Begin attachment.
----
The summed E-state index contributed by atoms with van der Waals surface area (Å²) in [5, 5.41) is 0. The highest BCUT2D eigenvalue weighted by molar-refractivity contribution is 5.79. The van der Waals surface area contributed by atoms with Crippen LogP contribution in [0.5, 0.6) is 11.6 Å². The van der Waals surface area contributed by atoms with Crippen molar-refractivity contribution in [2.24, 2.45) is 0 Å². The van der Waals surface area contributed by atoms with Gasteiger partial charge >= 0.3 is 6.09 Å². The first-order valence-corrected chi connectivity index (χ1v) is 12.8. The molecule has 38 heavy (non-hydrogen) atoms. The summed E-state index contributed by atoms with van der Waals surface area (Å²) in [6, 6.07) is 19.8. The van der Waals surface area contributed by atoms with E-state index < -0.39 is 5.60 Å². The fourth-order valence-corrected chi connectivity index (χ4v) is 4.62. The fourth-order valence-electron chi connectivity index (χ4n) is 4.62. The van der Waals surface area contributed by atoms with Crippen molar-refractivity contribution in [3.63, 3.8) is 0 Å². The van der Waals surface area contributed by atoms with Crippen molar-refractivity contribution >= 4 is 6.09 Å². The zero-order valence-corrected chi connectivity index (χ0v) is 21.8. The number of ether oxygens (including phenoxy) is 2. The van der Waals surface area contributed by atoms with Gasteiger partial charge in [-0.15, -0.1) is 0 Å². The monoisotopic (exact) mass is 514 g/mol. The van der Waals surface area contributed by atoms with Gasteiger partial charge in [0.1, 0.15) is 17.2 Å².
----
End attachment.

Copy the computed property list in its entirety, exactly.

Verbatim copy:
The summed E-state index contributed by atoms with van der Waals surface area (Å²) in [5, 5.41) is 0. The highest BCUT2D eigenvalue weighted by molar-refractivity contribution is 5.79. The van der Waals surface area contributed by atoms with Crippen LogP contribution in [0.5, 0.6) is 11.6 Å². The van der Waals surface area contributed by atoms with Crippen molar-refractivity contribution in [2.24, 2.45) is 0 Å². The van der Waals surface area contributed by atoms with Gasteiger partial charge >= 0.3 is 6.09 Å². The first-order valence-corrected chi connectivity index (χ1v) is 12.8. The molecule has 38 heavy (non-hydrogen) atoms. The summed E-state index contributed by atoms with van der Waals surface area (Å²) in [6, 6.07) is 19.8. The van der Waals surface area contributed by atoms with E-state index < -0.39 is 5.60 Å². The fourth-order valence-corrected chi connectivity index (χ4v) is 4.62. The fourth-order valence-electron chi connectivity index (χ4n) is 4.62. The van der Waals surface area contributed by atoms with Crippen molar-refractivity contribution in [3.63, 3.8) is 0 Å². The van der Waals surface area contributed by atoms with Crippen molar-refractivity contribution >= 4 is 6.09 Å². The zero-order valence-corrected chi connectivity index (χ0v) is 21.8. The number of ether oxygens (including phenoxy) is 2. The van der Waals surface area contributed by atoms with Gasteiger partial charge in [-0.15, -0.1) is 0 Å². The monoisotopic (exact) mass is 514 g/mol. The van der Waals surface area contributed by atoms with Gasteiger partial charge in [0.1, 0.15) is 17.2 Å².